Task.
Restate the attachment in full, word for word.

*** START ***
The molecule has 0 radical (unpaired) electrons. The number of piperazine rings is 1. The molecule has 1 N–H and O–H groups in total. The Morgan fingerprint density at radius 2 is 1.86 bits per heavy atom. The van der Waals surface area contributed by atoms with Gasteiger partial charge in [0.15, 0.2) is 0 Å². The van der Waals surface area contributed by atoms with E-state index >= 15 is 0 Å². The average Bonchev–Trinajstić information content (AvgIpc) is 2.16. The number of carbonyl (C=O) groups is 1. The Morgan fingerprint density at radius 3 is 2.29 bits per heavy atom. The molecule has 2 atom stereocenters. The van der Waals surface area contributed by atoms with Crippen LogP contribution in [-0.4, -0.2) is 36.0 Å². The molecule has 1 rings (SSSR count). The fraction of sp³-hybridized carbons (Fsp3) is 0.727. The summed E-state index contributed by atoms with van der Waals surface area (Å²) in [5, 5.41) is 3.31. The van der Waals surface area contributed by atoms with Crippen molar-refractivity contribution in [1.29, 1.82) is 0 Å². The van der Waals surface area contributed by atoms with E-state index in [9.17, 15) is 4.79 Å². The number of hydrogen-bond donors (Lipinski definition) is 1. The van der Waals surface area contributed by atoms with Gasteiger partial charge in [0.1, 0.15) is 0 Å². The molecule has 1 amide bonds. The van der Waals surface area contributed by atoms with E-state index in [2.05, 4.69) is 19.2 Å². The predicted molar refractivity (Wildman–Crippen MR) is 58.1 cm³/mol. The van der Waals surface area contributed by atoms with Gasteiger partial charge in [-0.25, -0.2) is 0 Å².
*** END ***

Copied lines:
The molecule has 0 radical (unpaired) electrons. The number of piperazine rings is 1. The molecule has 1 N–H and O–H groups in total. The Morgan fingerprint density at radius 2 is 1.86 bits per heavy atom. The van der Waals surface area contributed by atoms with Gasteiger partial charge in [0.15, 0.2) is 0 Å². The van der Waals surface area contributed by atoms with E-state index >= 15 is 0 Å². The average Bonchev–Trinajstić information content (AvgIpc) is 2.16. The number of carbonyl (C=O) groups is 1. The Morgan fingerprint density at radius 3 is 2.29 bits per heavy atom. The molecule has 2 atom stereocenters. The van der Waals surface area contributed by atoms with Crippen LogP contribution in [-0.4, -0.2) is 36.0 Å². The molecule has 1 rings (SSSR count). The fraction of sp³-hybridized carbons (Fsp3) is 0.727. The summed E-state index contributed by atoms with van der Waals surface area (Å²) in [5, 5.41) is 3.31. The van der Waals surface area contributed by atoms with Crippen molar-refractivity contribution in [1.29, 1.82) is 0 Å². The van der Waals surface area contributed by atoms with E-state index in [9.17, 15) is 4.79 Å². The number of hydrogen-bond donors (Lipinski definition) is 1. The van der Waals surface area contributed by atoms with Gasteiger partial charge in [0.1, 0.15) is 0 Å². The molecule has 1 amide bonds. The van der Waals surface area contributed by atoms with E-state index in [2.05, 4.69) is 19.2 Å². The predicted molar refractivity (Wildman–Crippen MR) is 58.1 cm³/mol. The van der Waals surface area contributed by atoms with Gasteiger partial charge in [-0.25, -0.2) is 0 Å².